Dangling Man, his debut, published in 1944, is a statement of artistic intent; sharp, cryptic, assured and engaged. Joseph awaits his call-up papers; he is in limbo, his life is suspended and there are clear traces of Dostoyevsky and Kafka. For Bellow it was the beginning of his lifelong study of alienation as experienced by the eternal outsider – the Jew adrift in an urban landscape, be it New York or Chicago – struggling to become American despite the family ghosts of eastern Europe. In addition to this search for identity, Bellow’s convincingly flawed and human characters, sinners and schemers all – often emerging fully formed through one choice behavioural observation – battle the messiness of human existence.
At the close of one of Bellow’s finest achievements, the novella Seize the Day, (1956), a very Russian work, Tommy Wilhelm stands in a chapel at the funeral service of a stranger. He starts to cry. “It must be somebody real close to carry on so,” a voice is overheard saying. But Tommy is weeping for himself, as the most human of Bellow’s creations invariably do. Asa Leventhal in The Victim (1947), Bellow’s second novel, is deeply troubled and wholly convincing. Ironically, the Huck Finn-like Augie March, all-American, all mouth, the central character of Bellow’s baggy picaresque The Adventures of Augie March (1953), is the least typical of his protagonists. While the novel, his third, won the US National Book Award and made him famous, it was the book he shook off as his career and art evolved. For all its energy it now appears rather crude, far less nuanced than everything else Bellow wrote. The Adventures of Augie March has dated, whereas Herzog (1964) remains timeless. It offers a profoundly-felt portrait of a spoilt middle- aged intellectual in crisis and out of control.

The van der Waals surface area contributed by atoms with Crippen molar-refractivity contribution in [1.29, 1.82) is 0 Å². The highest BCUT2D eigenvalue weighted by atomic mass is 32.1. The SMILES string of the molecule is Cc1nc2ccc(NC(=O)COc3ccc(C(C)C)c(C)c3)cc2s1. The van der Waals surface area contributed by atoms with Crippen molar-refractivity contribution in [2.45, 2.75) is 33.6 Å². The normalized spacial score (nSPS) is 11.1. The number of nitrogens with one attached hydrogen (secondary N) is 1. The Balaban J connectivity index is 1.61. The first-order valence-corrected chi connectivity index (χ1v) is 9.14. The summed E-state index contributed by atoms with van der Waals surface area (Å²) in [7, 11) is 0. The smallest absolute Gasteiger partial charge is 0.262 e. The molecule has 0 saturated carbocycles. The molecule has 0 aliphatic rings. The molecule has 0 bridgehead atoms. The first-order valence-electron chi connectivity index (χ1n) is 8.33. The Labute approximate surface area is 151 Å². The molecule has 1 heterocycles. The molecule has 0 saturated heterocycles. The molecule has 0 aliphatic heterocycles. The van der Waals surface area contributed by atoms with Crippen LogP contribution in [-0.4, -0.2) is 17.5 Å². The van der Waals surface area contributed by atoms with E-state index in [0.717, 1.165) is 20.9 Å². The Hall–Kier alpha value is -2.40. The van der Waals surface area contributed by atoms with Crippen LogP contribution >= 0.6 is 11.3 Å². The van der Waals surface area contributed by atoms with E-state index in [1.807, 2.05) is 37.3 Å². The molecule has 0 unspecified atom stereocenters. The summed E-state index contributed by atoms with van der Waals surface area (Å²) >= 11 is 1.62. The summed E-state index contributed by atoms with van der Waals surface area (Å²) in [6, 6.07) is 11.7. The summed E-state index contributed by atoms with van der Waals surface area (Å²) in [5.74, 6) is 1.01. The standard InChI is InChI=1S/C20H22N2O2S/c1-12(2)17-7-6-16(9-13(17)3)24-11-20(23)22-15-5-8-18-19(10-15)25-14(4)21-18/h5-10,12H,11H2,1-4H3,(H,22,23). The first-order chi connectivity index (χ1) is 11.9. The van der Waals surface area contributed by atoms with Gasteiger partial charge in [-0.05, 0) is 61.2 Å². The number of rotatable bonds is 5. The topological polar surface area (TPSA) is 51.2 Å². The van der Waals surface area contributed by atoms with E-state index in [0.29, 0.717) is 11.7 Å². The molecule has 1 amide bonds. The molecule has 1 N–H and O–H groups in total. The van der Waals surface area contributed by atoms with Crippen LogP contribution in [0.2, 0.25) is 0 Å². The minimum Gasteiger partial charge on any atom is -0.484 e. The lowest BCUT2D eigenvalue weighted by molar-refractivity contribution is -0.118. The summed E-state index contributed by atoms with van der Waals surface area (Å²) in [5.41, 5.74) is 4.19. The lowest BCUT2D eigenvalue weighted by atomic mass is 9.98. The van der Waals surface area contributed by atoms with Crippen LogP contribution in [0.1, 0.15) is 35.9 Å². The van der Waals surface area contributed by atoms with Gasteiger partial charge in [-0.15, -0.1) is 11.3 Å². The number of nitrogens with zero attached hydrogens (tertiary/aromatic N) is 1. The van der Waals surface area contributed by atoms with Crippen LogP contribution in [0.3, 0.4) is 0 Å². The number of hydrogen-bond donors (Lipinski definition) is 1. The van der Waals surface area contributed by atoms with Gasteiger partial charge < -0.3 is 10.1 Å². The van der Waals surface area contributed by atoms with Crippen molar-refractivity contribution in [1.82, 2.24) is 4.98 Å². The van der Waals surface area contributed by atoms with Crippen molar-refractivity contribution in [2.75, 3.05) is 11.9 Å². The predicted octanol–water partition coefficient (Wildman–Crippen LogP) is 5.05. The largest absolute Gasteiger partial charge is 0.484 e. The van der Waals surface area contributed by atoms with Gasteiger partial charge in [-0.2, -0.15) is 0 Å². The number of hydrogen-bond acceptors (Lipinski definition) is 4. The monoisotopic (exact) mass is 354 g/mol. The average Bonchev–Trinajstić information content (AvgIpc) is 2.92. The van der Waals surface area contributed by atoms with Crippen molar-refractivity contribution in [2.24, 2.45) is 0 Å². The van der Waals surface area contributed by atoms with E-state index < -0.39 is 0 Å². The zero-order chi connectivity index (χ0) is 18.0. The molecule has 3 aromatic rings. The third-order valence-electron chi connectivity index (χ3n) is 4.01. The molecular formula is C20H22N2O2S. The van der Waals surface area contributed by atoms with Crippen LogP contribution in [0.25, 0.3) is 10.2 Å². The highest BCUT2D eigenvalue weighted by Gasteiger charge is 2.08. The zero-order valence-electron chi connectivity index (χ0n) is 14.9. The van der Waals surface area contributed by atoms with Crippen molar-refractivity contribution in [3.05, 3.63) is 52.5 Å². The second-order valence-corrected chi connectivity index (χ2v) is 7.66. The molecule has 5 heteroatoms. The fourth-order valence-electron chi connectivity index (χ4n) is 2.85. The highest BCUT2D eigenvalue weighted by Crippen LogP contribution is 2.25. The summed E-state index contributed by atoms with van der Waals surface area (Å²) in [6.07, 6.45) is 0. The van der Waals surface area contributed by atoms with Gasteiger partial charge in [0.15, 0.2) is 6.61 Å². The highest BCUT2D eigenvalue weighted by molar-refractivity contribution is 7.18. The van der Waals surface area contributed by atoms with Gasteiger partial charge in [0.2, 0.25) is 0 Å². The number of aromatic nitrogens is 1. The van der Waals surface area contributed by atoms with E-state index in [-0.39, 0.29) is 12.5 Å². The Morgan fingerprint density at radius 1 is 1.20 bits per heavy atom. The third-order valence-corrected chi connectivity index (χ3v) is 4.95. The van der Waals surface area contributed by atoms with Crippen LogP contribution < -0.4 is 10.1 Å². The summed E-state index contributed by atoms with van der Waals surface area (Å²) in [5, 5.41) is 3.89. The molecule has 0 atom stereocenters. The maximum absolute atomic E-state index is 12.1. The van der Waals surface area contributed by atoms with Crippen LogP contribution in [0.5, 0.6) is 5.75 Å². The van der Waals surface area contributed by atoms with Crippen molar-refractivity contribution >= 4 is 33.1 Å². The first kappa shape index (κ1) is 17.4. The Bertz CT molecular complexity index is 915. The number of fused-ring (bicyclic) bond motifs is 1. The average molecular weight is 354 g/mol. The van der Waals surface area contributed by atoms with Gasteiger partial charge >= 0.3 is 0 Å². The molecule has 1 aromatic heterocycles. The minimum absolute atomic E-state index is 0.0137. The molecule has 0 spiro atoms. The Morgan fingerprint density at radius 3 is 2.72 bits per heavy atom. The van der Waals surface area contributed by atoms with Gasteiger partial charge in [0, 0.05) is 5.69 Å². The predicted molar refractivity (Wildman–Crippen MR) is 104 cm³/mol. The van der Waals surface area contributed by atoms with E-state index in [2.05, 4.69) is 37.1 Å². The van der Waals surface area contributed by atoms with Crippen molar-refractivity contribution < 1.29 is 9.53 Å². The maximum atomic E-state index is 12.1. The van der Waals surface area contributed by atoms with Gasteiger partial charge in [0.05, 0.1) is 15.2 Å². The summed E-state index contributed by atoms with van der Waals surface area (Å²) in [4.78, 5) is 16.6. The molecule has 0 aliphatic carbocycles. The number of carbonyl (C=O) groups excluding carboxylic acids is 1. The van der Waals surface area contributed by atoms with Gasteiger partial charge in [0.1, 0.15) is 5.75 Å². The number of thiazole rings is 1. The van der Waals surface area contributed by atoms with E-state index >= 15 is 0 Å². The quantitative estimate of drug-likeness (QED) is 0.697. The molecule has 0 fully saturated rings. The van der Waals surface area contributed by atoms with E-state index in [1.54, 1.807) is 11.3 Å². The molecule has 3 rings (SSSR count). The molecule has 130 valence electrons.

Bellow won the Nobel Prize for Literature in 1976 when he was 61. The honour came the year after Humboldt’s Gift, his most Nabokovian novel, and within months of To Jerusalem and Back, his non-fiction report of a journey to Israel. It is always valid to include that book because it is serious and Bellow, for all the gags and earthy set pieces, is very serious. There is no short cut to Bellow’s fiction – it can be shocking and profane and at times metaphysical. You read it for his descriptions of human responses.
Weary and wary, he held his face in his hands as if to support his neck in the task when I met him in his office at the University of Chicago. At first he mistook me for an eager student and asked about an assignment. He had hooded brown eyes and a loud, hollow laugh, but his mood certainly lifted once he established he preferred having a conversation to being interviewed. His office was spartan: no pictures, no postcards – only books, books on every surface, and a sharp, black fedora hat. Although he never wanted his fiction to appear intellectualised, Bellow could not help being clever – here was an American intellectual capable of humbling the brightest of the Europeans in televised debate, and he did.